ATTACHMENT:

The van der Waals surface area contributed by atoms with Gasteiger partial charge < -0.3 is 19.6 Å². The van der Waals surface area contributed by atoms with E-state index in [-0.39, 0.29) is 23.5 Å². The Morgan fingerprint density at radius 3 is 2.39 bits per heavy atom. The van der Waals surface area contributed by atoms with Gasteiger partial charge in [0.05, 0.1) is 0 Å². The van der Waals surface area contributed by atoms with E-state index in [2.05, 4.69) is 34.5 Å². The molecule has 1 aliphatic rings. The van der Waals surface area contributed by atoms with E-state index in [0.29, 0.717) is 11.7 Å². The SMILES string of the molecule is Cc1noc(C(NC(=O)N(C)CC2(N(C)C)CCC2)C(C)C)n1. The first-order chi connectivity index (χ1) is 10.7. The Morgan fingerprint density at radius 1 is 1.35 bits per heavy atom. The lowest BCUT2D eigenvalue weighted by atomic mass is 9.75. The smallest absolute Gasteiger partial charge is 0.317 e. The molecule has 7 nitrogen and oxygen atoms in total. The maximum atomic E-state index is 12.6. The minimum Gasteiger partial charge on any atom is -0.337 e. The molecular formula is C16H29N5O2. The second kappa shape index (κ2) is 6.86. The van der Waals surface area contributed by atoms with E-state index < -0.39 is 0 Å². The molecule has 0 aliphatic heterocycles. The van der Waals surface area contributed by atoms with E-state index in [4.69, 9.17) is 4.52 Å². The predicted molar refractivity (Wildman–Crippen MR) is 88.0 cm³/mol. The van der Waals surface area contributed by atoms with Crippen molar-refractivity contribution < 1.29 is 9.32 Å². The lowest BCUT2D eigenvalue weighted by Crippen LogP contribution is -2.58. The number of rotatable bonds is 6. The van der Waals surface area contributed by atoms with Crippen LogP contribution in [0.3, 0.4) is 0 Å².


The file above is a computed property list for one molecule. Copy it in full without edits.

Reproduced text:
The van der Waals surface area contributed by atoms with Gasteiger partial charge < -0.3 is 19.6 Å². The van der Waals surface area contributed by atoms with E-state index in [-0.39, 0.29) is 23.5 Å². The Morgan fingerprint density at radius 3 is 2.39 bits per heavy atom. The van der Waals surface area contributed by atoms with Gasteiger partial charge in [0.05, 0.1) is 0 Å². The van der Waals surface area contributed by atoms with E-state index in [2.05, 4.69) is 34.5 Å². The molecule has 1 aliphatic rings. The van der Waals surface area contributed by atoms with E-state index in [0.29, 0.717) is 11.7 Å². The SMILES string of the molecule is Cc1noc(C(NC(=O)N(C)CC2(N(C)C)CCC2)C(C)C)n1. The first-order chi connectivity index (χ1) is 10.7. The Morgan fingerprint density at radius 1 is 1.35 bits per heavy atom. The lowest BCUT2D eigenvalue weighted by atomic mass is 9.75. The smallest absolute Gasteiger partial charge is 0.317 e. The molecule has 7 nitrogen and oxygen atoms in total. The maximum atomic E-state index is 12.6. The minimum Gasteiger partial charge on any atom is -0.337 e. The molecular formula is C16H29N5O2. The second kappa shape index (κ2) is 6.86. The van der Waals surface area contributed by atoms with E-state index < -0.39 is 0 Å². The molecule has 0 aliphatic heterocycles. The van der Waals surface area contributed by atoms with E-state index in [4.69, 9.17) is 4.52 Å². The predicted molar refractivity (Wildman–Crippen MR) is 88.0 cm³/mol. The van der Waals surface area contributed by atoms with Crippen molar-refractivity contribution < 1.29 is 9.32 Å². The lowest BCUT2D eigenvalue weighted by Crippen LogP contribution is -2.58. The number of rotatable bonds is 6. The van der Waals surface area contributed by atoms with Crippen LogP contribution in [0.3, 0.4) is 0 Å².